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Blog Series: Using Tableau and Alteryx for Data Quality Reporting

In this first post in a series of blogs looking at using Tableau and Alteryx for reporting on Data Quality, I will be showing off a very simple example of how a Tableau Dashboard can be used to flag up the number of nulls in a given data set.

In subsequent posts we will dive into this topic in much more detail, by posing the question; What do we mean when we refer to Data Quality? Then subsequently following this up with some potential tools and strategies that will help us report on some of the answers to that question.

Use case

The use case that I’ll be working with in this post is a student record system, and to keep things simple to start off with, I am only interested in looking at the number of nulls that are appearing in my records, as this is a very straightforward and quantifiable error to track.

The data in my fictional student records system has been sourced from the HESA website, Mockaroo and Kaggle. It contains information about my students that is captured when they register at the start of the academic year, and in the arranged into the relevant fields. Each row/record in the data represents a single student.

As an academic institution, at some point during the year I will need to complete a statutory return, and provide a data set compiled from my student record system to the Higher Education Statistics Agency (HESA). It is critical that is information is as accurate as possible because based on this information I will receive funding and be assigned a spot in University league tables.

Before and during the undertaking of this process I need to have a means of checking the health of my records that presents the information in a clear and actionable format, and this is where Tableau comes in…

Link to the interactive dashboard on Tableau Public

The image above shows the Tableau dashboard created to show the number of nulls in the record system. This information is being presented in two key ways throughout the dashboard; the total number of nulls, and the number of student who have null records.

How does the Data need to be structured.

As I mentioned earlier in the post, to build this view I used simulated data, and so the Alteryx workflow shown below is used to both to generate my data and shape into the format I need.

The benefit of what I’ve done here is that though I used alteyx to shape my data, these steps for the most part are tool agnostic and could be achieved with a tool or technology of choice. The main prerequisite with the data is the need to be able to reshape it so that the following are met:

  • It is possible to isolate the rows with nulls from the full data.
  • It is possible to pivot the rows with nulls and so that there is a column for the Student ID, School Faculty and the field which contained the null value. These can then be summed up in Tableau to provide a count of the number of students who have nulls in their record, or show that amount of times each field contained a null value.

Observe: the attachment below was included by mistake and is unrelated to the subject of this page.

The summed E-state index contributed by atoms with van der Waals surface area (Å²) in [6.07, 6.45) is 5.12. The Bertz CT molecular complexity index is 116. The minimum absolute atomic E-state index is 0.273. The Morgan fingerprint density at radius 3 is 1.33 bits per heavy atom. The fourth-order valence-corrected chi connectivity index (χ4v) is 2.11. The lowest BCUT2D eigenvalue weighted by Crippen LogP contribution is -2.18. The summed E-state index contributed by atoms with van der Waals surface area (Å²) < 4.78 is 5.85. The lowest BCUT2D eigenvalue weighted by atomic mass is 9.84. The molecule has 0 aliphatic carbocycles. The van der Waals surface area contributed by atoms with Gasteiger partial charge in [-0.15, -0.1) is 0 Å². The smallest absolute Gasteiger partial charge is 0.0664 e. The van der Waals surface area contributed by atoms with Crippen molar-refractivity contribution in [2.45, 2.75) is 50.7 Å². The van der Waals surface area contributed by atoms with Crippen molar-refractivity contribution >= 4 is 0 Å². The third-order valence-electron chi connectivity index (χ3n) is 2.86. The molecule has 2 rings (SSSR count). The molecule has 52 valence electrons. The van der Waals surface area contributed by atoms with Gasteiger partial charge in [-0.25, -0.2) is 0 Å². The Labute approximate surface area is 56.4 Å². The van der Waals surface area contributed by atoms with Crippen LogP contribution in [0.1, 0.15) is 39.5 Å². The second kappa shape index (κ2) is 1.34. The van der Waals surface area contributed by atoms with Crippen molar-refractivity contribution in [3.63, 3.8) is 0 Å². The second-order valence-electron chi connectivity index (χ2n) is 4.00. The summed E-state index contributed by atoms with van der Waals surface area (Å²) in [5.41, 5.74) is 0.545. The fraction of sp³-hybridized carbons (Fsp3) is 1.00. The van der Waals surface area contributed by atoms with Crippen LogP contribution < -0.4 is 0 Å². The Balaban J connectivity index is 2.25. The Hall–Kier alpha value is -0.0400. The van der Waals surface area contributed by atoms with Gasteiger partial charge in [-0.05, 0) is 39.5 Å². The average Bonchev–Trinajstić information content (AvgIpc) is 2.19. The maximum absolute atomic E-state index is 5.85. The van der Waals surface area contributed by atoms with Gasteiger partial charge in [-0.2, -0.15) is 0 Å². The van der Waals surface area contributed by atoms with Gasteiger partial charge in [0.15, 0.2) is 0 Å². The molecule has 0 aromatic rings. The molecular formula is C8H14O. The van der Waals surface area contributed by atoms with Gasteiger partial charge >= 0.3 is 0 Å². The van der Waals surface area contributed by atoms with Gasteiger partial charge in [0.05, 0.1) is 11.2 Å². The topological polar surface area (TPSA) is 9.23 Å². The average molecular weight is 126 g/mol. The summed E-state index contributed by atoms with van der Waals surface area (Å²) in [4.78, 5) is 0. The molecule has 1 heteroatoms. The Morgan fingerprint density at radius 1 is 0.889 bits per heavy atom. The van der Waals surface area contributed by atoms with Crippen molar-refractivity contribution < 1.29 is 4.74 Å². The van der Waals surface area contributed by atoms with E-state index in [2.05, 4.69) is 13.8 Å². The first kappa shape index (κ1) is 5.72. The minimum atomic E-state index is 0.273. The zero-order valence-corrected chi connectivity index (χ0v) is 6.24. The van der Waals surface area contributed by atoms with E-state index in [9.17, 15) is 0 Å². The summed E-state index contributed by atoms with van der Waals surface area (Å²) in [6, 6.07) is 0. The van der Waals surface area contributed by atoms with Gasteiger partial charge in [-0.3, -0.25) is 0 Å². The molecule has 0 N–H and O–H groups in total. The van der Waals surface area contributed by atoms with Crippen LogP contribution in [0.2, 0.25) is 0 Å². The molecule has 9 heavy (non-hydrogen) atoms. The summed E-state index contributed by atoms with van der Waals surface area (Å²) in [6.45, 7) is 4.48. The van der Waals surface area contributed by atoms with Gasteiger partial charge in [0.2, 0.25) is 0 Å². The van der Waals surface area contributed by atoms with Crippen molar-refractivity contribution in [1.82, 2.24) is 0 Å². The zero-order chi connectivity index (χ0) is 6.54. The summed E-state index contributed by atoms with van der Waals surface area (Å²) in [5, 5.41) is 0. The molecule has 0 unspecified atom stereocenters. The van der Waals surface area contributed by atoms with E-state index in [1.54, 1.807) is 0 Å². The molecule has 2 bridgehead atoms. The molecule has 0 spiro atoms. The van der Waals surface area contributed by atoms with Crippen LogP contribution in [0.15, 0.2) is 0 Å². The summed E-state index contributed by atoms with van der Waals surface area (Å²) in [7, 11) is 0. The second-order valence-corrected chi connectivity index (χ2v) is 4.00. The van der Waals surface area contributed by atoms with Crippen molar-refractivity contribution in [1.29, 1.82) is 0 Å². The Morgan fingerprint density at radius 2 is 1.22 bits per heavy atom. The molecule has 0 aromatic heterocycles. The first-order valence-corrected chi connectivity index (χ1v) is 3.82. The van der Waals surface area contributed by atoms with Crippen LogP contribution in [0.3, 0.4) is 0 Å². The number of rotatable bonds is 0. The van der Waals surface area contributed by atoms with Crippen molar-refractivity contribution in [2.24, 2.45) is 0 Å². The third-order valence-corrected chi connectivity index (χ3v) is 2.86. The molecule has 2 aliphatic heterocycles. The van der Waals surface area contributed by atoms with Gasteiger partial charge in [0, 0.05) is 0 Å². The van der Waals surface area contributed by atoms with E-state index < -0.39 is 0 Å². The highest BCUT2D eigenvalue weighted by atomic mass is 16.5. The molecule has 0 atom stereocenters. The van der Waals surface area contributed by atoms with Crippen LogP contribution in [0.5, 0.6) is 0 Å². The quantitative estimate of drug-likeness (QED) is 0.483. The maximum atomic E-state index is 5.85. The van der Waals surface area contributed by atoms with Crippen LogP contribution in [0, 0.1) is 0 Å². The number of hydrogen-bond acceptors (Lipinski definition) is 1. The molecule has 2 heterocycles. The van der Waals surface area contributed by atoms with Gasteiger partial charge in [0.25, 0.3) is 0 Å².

• perform a group by to flatten the data and sum the number of nulls per student, while retaining the school and faculty they belong to.
  • Capture a timestamp each time this process is run and append to a single file or table so there is a historic count of nulls.

These will be the three data sources that will be the input for the Tableau Dashboard.

  1. An output containing the full list of student records.
  2. Pivoted output of student records containing only the ones with nulls.
  3. Timestamped pivoted output.

Caveats of the Data format

The main caveats with this will be the maintenance of this data structure, where there was one source there is now three different tables, assuming that the entire student record was stored in a single table rather than multiple.

Secondly depending on the size of the student record, pivoting and then appending each output to a file with a timestamp could lead to some very large tables. So the storage concern is something to factor in.

Benefits of this view

Referring back to my use case, the main benefit of this view is being able to continually do a basic health check of the student records so that simpler errors can get fixed ahead of time. Making sure as many of these issues are resolved at admission and that relevant fields have been captured, with any missing fields can be followed up on.

Though this only shows the null records the benefit is that it can be used as tool to direct further investigation. For example if many of the null records are concentrated among a specific school or faculty, the perhaps it could be an issue around how that faculty captures it’s data.

If a view such as this is published on Tableau Server then it would be possible to have the data sources published and refreshed regularly, with dashboard connecting directly to it, meaning anyone viewing the report would always have the most recent data. Some other server features such as data driven alerts would be a useful way to keep relevant parties up to date, by having an alert triggered once the number of nulls passes a given threshold.

Who is this for?

Analysts and administrators who maintain the student record system and need to keep a track errors that could ultimately hinder the progress of the statutory return.


Below are some potential improvements that could be made to could made to this view in order to make increase it’s usefulness.

  • The inclusion of business rules that will aid in the classification of errors outside of nulls. For example checking that values in certain fields are correct.
  • Showing the history of the heatmap – what are the historic null counts at the field level.
  • The need to be able to generate a list of student IDs so that the erroneous records can be investigated further.

Ryan Lowers

London, UK

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